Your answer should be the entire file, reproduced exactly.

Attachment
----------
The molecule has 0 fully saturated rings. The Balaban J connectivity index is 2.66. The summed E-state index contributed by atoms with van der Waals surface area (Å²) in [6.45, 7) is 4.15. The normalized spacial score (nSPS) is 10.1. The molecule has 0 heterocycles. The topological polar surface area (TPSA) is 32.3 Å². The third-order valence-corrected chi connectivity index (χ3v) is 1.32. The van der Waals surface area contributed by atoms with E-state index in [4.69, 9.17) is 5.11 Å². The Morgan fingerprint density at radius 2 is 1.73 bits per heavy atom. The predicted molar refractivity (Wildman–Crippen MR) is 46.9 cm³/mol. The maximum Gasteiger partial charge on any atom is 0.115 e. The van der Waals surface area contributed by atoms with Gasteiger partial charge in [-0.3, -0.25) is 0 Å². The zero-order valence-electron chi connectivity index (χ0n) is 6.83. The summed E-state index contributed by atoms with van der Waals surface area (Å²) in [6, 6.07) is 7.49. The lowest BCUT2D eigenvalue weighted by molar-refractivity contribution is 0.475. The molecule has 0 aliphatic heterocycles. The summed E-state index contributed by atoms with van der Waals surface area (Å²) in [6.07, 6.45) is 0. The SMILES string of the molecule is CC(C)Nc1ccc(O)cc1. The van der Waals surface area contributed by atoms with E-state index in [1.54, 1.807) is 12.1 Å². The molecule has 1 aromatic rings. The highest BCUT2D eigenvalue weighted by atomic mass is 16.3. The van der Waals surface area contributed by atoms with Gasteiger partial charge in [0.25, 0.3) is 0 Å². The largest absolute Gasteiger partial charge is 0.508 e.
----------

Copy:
The molecule has 0 fully saturated rings. The Balaban J connectivity index is 2.66. The summed E-state index contributed by atoms with van der Waals surface area (Å²) in [6.45, 7) is 4.15. The normalized spacial score (nSPS) is 10.1. The molecule has 0 heterocycles. The topological polar surface area (TPSA) is 32.3 Å². The third-order valence-corrected chi connectivity index (χ3v) is 1.32. The van der Waals surface area contributed by atoms with E-state index in [4.69, 9.17) is 5.11 Å². The Morgan fingerprint density at radius 2 is 1.73 bits per heavy atom. The predicted molar refractivity (Wildman–Crippen MR) is 46.9 cm³/mol. The maximum Gasteiger partial charge on any atom is 0.115 e. The van der Waals surface area contributed by atoms with Gasteiger partial charge in [-0.3, -0.25) is 0 Å². The zero-order valence-electron chi connectivity index (χ0n) is 6.83. The summed E-state index contributed by atoms with van der Waals surface area (Å²) in [6, 6.07) is 7.49. The lowest BCUT2D eigenvalue weighted by molar-refractivity contribution is 0.475. The molecule has 0 aliphatic heterocycles. The summed E-state index contributed by atoms with van der Waals surface area (Å²) in [6.07, 6.45) is 0. The SMILES string of the molecule is CC(C)Nc1ccc(O)cc1. The van der Waals surface area contributed by atoms with E-state index in [1.54, 1.807) is 12.1 Å². The molecule has 1 aromatic rings. The highest BCUT2D eigenvalue weighted by atomic mass is 16.3. The van der Waals surface area contributed by atoms with Gasteiger partial charge in [0.25, 0.3) is 0 Å². The largest absolute Gasteiger partial charge is 0.508 e.